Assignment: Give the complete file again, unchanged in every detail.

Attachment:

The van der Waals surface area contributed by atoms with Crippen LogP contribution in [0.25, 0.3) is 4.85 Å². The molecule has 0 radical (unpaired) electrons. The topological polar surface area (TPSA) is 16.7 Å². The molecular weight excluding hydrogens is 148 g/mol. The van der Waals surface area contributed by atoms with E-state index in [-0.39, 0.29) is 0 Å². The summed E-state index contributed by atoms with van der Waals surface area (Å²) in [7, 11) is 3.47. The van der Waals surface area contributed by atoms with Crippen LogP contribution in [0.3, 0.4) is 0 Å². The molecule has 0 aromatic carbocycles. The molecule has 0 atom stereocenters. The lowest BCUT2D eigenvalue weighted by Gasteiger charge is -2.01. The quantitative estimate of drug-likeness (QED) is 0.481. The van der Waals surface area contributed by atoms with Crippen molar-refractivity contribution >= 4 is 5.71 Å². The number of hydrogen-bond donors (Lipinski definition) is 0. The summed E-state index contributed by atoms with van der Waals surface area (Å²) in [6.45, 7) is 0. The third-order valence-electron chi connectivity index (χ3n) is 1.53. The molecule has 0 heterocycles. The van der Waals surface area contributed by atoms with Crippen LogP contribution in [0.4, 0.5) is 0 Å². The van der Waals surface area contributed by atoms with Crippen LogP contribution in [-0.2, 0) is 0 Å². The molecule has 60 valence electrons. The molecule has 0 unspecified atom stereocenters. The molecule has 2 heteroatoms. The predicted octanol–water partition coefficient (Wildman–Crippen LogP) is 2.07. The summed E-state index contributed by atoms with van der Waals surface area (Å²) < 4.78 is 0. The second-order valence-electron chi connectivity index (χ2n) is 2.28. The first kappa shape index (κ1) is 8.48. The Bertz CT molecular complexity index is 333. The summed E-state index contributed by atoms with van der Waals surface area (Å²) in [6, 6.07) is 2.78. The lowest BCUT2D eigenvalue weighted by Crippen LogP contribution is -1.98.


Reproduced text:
The van der Waals surface area contributed by atoms with Crippen LogP contribution in [0.25, 0.3) is 4.85 Å². The molecule has 0 radical (unpaired) electrons. The topological polar surface area (TPSA) is 16.7 Å². The molecular weight excluding hydrogens is 148 g/mol. The van der Waals surface area contributed by atoms with E-state index in [-0.39, 0.29) is 0 Å². The summed E-state index contributed by atoms with van der Waals surface area (Å²) in [7, 11) is 3.47. The van der Waals surface area contributed by atoms with Crippen LogP contribution in [0.3, 0.4) is 0 Å². The molecule has 0 aromatic carbocycles. The molecule has 0 atom stereocenters. The lowest BCUT2D eigenvalue weighted by Gasteiger charge is -2.01. The quantitative estimate of drug-likeness (QED) is 0.481. The van der Waals surface area contributed by atoms with Crippen molar-refractivity contribution >= 4 is 5.71 Å². The number of hydrogen-bond donors (Lipinski definition) is 0. The summed E-state index contributed by atoms with van der Waals surface area (Å²) in [6.45, 7) is 0. The third-order valence-electron chi connectivity index (χ3n) is 1.53. The molecule has 0 heterocycles. The van der Waals surface area contributed by atoms with Crippen LogP contribution in [0.4, 0.5) is 0 Å². The van der Waals surface area contributed by atoms with Crippen LogP contribution in [-0.2, 0) is 0 Å². The molecule has 60 valence electrons. The molecule has 0 unspecified atom stereocenters. The molecule has 2 heteroatoms. The predicted octanol–water partition coefficient (Wildman–Crippen LogP) is 2.07. The summed E-state index contributed by atoms with van der Waals surface area (Å²) < 4.78 is 0. The second-order valence-electron chi connectivity index (χ2n) is 2.28. The first kappa shape index (κ1) is 8.48. The Bertz CT molecular complexity index is 333. The summed E-state index contributed by atoms with van der Waals surface area (Å²) in [6, 6.07) is 2.78. The lowest BCUT2D eigenvalue weighted by Crippen LogP contribution is -1.98.